Deepening the Fastest Growing US Port

By: | January 20th, 2013

Naval architects and civil engineers on the Eastern seaboard have been working overtime because the ships and all the equipment and facilities that support them were designed to “fit” the old “Panamax” or the old dimensions of the Panama Canal that are currently being enlarged.  To stay competitive port operators must modernize facilities, ships and equipment to fit the newly expanding canal.

The Port of Savannah has extensive facilities located along the Savannah River approximately 18 miles from the Atlantic Ocean. The Port of Savannah has been the fastest growing seaport in the United States over the past decade with a compound annual growth rate of 20%. This ranks the Port as the fourth busiest terminal in the United States handling more than 2.3 million twenty-foot equivalent units (TEU) or containers.

At a cost of $600 million the Georgia Ports Authority is in the midst of deepening the Savannah River shipping channel from 42 to 50 feet along 36 miles of its length to accommodate the New Panamax ships and upgrading its logistics capabilities.  The project is scheduled for completion in 2016.

In bringing together a team of experts the Port of Savannah needed architect and engineering firms with experience in deep draft navigation and water channel design, dredging and dredging disposal, and coastal currents and erosion management.  It also needed firms experienced with multi-objective public works projects, especially those who have worked with the U.S. Army Corps of Engineers (USACE).  These firms also had to have experience in environmental, estuarine, and coastal processes to deal with significant environmental and hydrodynamic challenges. Finally all project elements had to be evaluated from a cost/risk analysis perspective.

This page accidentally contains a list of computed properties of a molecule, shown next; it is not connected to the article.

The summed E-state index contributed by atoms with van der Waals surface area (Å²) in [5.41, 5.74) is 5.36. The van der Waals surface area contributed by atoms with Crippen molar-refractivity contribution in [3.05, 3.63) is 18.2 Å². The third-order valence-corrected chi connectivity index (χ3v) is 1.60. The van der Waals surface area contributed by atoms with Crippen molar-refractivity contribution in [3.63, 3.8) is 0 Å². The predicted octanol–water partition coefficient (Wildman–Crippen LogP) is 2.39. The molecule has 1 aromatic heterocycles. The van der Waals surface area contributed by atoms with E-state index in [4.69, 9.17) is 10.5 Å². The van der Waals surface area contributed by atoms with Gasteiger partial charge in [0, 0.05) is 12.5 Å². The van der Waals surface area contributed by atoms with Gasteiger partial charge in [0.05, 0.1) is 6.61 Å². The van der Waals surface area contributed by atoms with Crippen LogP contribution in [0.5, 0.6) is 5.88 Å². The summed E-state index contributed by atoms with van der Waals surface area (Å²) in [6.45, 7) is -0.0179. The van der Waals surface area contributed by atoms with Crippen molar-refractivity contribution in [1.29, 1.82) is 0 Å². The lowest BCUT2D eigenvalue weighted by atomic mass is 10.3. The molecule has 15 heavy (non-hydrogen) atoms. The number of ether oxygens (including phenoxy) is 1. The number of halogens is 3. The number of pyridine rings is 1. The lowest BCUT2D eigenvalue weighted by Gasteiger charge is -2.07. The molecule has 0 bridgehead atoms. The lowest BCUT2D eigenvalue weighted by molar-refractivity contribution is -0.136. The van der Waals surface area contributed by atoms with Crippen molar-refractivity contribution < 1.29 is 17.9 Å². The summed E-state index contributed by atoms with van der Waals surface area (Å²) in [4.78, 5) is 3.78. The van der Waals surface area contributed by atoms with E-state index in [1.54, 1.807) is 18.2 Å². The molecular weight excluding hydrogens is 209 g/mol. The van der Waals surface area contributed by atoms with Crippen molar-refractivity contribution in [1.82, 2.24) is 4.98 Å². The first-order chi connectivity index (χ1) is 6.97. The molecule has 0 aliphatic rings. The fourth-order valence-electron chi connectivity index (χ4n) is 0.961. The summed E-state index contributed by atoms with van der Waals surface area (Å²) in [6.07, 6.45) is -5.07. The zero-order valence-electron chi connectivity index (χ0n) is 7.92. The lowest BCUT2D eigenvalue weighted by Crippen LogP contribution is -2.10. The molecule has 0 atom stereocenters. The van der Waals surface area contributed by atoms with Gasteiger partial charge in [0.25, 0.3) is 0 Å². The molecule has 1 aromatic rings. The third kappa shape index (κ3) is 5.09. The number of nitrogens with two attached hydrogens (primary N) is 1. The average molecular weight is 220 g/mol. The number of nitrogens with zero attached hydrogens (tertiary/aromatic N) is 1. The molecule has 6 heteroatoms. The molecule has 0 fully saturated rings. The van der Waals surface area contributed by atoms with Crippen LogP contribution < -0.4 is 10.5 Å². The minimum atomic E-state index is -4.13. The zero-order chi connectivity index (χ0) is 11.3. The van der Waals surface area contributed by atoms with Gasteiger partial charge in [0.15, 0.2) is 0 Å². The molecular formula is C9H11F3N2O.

Gaining approval for the project, especially along environmental lines, has been difficult, controversial and time consuming. By dredging and deepening the harbor and the river saltwater will move up the river having a negative impact on protected wildlife, estuaries, and marshes.

With two years to go until the Panama Canal Expansion is complete the stakes are high. US seaports generate $3 trillion of economic activity each year and support 14 million US jobs.  Recent calls for doubling exports by 2025 have put added pressure on US ports, like the Port of Savannah, to beef up operations to handle projected volume increases. The prospect of adding 15,000 jobs for every $1 billion in new exports means a lot in today’s slow growth economy.

David Russell Schilling

David enjoys writing about high technology and its potential to make life better for all who inhabit planet earth.

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